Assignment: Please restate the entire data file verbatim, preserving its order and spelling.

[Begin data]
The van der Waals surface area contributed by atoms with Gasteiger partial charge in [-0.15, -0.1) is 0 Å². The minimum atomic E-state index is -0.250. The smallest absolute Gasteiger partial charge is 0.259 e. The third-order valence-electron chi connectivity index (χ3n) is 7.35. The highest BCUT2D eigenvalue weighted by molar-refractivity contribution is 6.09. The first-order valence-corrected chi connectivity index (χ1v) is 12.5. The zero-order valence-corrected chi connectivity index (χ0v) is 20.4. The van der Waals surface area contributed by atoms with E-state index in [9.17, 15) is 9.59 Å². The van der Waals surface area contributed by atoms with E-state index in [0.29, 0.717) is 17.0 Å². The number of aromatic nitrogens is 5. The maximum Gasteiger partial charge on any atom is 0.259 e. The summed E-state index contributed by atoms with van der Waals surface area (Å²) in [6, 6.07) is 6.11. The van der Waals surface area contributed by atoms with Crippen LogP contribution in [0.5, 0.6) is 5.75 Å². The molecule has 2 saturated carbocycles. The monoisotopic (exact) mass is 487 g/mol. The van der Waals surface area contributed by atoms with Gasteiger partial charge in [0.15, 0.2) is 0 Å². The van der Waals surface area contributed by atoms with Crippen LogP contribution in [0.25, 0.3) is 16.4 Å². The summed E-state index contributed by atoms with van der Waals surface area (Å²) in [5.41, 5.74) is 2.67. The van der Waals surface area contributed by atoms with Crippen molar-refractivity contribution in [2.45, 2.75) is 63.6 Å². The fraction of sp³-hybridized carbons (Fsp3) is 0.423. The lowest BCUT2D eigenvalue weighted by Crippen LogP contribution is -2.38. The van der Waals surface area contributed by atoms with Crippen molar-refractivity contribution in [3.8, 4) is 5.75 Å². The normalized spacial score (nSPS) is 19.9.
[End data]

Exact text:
The van der Waals surface area contributed by atoms with Gasteiger partial charge in [-0.15, -0.1) is 0 Å². The minimum atomic E-state index is -0.250. The smallest absolute Gasteiger partial charge is 0.259 e. The third-order valence-electron chi connectivity index (χ3n) is 7.35. The highest BCUT2D eigenvalue weighted by molar-refractivity contribution is 6.09. The first-order valence-corrected chi connectivity index (χ1v) is 12.5. The zero-order valence-corrected chi connectivity index (χ0v) is 20.4. The van der Waals surface area contributed by atoms with E-state index in [9.17, 15) is 9.59 Å². The van der Waals surface area contributed by atoms with E-state index in [0.29, 0.717) is 17.0 Å². The number of aromatic nitrogens is 5. The maximum Gasteiger partial charge on any atom is 0.259 e. The summed E-state index contributed by atoms with van der Waals surface area (Å²) in [6, 6.07) is 6.11. The van der Waals surface area contributed by atoms with Crippen LogP contribution in [0.5, 0.6) is 5.75 Å². The molecule has 2 saturated carbocycles. The monoisotopic (exact) mass is 487 g/mol. The van der Waals surface area contributed by atoms with Gasteiger partial charge in [0.15, 0.2) is 0 Å². The van der Waals surface area contributed by atoms with Crippen LogP contribution in [0.25, 0.3) is 16.4 Å². The summed E-state index contributed by atoms with van der Waals surface area (Å²) in [5.41, 5.74) is 2.67. The van der Waals surface area contributed by atoms with Crippen molar-refractivity contribution in [2.45, 2.75) is 63.6 Å². The fraction of sp³-hybridized carbons (Fsp3) is 0.423. The lowest BCUT2D eigenvalue weighted by Crippen LogP contribution is -2.38. The van der Waals surface area contributed by atoms with Crippen molar-refractivity contribution in [3.8, 4) is 5.75 Å². The normalized spacial score (nSPS) is 19.9.